Hockey players with staph infections isn’t breaking news. Just ask Winnipeg Jets’ star, Evander Kane of the Winnipeg Jets, who didn’t think twice about a cut on his hand from a scuffle with Eric Brewer. Shortly after, his hand blew up like a balloon with a bacterial infection — one that fast tracked him right out of the lineup.
A staph infection can develop from any skin abrasion. The infection is spread by contact with an infected individual or through contact with contaminated items like athletic equipment, locker rooms, weight rooms or gyms, as well as personal hygiene items like towels, bandaids, razors or clothing.
Staph infections can be mild, like a rash, but more often we hear about athletes who contract incredibly aggressive infections. Such was the case with Calgary Flames hockey prospect, Patrick Sieloff, who developed a severe case of staph from an ingrown hair on his stomach. He didn’t think he would spend his first professional season nursing an injury from an infection, but that was exactly what happened. The 19-year old defenseman had suffered staph infections in the past, but nothing compared to the magnitude of this one.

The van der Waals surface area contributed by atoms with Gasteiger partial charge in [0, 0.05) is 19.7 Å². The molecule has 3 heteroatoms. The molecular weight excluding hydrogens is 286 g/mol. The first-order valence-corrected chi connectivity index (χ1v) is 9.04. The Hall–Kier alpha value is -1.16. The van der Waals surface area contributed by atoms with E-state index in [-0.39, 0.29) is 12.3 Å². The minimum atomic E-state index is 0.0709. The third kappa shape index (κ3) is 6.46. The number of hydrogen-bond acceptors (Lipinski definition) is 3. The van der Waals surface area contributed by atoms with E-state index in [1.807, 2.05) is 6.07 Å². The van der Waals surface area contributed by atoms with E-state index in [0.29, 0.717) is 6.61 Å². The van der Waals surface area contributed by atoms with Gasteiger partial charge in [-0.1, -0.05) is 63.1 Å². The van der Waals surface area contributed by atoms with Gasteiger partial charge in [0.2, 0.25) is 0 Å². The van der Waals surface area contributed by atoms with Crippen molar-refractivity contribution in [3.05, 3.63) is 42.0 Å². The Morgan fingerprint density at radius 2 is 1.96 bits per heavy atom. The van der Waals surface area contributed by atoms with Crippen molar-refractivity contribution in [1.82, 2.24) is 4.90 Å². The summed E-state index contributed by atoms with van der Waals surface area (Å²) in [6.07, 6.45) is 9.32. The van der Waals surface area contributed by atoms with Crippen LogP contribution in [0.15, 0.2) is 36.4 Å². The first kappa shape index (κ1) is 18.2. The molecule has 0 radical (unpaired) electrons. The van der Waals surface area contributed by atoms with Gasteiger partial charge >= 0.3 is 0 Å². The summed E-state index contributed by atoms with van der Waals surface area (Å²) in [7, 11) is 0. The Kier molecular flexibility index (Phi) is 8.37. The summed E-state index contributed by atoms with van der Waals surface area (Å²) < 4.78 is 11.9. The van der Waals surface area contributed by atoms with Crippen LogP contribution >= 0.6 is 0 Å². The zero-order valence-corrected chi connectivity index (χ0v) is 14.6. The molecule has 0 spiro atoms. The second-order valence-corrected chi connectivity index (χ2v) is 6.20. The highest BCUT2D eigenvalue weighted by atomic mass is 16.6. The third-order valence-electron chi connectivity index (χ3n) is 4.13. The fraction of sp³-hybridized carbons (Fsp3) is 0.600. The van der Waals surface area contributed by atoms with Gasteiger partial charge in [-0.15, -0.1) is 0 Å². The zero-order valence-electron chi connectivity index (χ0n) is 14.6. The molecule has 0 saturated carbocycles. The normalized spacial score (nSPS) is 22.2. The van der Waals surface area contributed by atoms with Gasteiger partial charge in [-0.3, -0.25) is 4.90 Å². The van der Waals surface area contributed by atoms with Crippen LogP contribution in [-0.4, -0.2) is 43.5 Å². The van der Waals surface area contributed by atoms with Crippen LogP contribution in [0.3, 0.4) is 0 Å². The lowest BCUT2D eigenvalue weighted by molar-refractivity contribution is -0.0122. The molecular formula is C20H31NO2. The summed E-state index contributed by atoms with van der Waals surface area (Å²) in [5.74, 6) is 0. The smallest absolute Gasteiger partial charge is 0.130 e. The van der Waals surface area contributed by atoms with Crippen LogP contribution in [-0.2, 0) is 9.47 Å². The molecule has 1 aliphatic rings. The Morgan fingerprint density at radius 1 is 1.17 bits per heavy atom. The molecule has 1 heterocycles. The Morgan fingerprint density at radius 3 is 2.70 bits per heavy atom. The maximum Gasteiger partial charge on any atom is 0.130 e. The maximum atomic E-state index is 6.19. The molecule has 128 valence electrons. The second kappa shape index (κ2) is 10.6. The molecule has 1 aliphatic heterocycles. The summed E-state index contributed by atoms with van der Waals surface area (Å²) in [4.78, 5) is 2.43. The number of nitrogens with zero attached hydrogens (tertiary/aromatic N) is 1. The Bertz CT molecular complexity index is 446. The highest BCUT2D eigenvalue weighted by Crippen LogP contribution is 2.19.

Sieloff’s infection was so extreme, it rendered him immobile for the first month and he wore a device that administered 24-hour intravenous antibiotics. To make matters worse, he had an allergic reaction to the medication that caused a fever and chills. His recovery was a slow, week by week process.
How to Protect Yourself and Your Hockey Team from a Staph Infection
Staph can be lethal if not treated immediately. If a person has had staph infections in the past, the infection can lay dormant inside the body and manifest at any time, as was the case for Sieloff who developed staph at the site of his ingrown hair.
The best defense against contracting a staph infection is to be prepared and protected. The following tips will help athletes stay clear of a staph infection as well as other contagious skin infections.
- Never share your hockey equipment with other players.
- Shower soon after every hockey practice and match.
- Clean, keep dry, and cover any cuts or broken skin.
- Seek care from a physician if a cut or wound looks red, swollen, or is draining.
- Never allow anyone besides a medical professional touch a wound.
- Disinfect all of your hockey gear after every use by using a disinfecting solution, like Clear Gear Spray, which kills 99.9% of all bacteria, viruses, and fungi.